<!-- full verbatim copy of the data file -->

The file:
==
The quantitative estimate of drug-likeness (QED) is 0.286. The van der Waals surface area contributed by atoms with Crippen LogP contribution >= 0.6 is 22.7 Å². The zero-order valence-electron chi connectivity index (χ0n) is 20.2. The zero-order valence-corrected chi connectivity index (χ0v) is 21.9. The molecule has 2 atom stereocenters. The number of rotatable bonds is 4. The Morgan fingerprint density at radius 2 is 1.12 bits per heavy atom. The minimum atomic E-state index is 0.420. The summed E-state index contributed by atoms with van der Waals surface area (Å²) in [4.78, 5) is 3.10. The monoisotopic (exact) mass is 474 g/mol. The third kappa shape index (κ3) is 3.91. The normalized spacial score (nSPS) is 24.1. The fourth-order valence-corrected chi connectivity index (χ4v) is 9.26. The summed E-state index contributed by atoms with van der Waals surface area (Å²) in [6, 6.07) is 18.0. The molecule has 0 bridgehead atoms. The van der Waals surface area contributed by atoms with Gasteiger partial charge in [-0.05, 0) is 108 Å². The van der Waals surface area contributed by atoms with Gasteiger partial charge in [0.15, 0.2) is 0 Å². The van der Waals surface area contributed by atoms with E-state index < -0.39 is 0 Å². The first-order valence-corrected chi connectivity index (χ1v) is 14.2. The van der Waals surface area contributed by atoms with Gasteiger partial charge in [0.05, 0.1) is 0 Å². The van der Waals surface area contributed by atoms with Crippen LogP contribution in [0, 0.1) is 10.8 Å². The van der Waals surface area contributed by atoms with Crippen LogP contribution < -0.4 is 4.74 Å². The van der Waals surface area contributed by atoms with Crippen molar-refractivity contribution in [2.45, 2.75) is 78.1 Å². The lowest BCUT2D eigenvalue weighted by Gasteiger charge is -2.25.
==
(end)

The quantitative estimate of drug-likeness (QED) is 0.286. The van der Waals surface area contributed by atoms with Crippen LogP contribution >= 0.6 is 22.7 Å². The zero-order valence-electron chi connectivity index (χ0n) is 20.2. The zero-order valence-corrected chi connectivity index (χ0v) is 21.9. The molecule has 2 atom stereocenters. The number of rotatable bonds is 4. The Morgan fingerprint density at radius 2 is 1.12 bits per heavy atom. The minimum atomic E-state index is 0.420. The summed E-state index contributed by atoms with van der Waals surface area (Å²) in [4.78, 5) is 3.10. The monoisotopic (exact) mass is 474 g/mol. The third kappa shape index (κ3) is 3.91. The normalized spacial score (nSPS) is 24.1. The fourth-order valence-corrected chi connectivity index (χ4v) is 9.26. The summed E-state index contributed by atoms with van der Waals surface area (Å²) in [6, 6.07) is 18.0. The molecule has 0 bridgehead atoms. The van der Waals surface area contributed by atoms with Gasteiger partial charge in [-0.05, 0) is 108 Å². The van der Waals surface area contributed by atoms with Gasteiger partial charge in [0.15, 0.2) is 0 Å². The van der Waals surface area contributed by atoms with E-state index < -0.39 is 0 Å². The first-order valence-corrected chi connectivity index (χ1v) is 14.2. The van der Waals surface area contributed by atoms with Gasteiger partial charge in [0.05, 0.1) is 0 Å². The van der Waals surface area contributed by atoms with Crippen LogP contribution in [0, 0.1) is 10.8 Å². The van der Waals surface area contributed by atoms with Crippen LogP contribution < -0.4 is 4.74 Å². The van der Waals surface area contributed by atoms with Crippen molar-refractivity contribution in [2.45, 2.75) is 78.1 Å². The lowest BCUT2D eigenvalue weighted by Gasteiger charge is -2.25.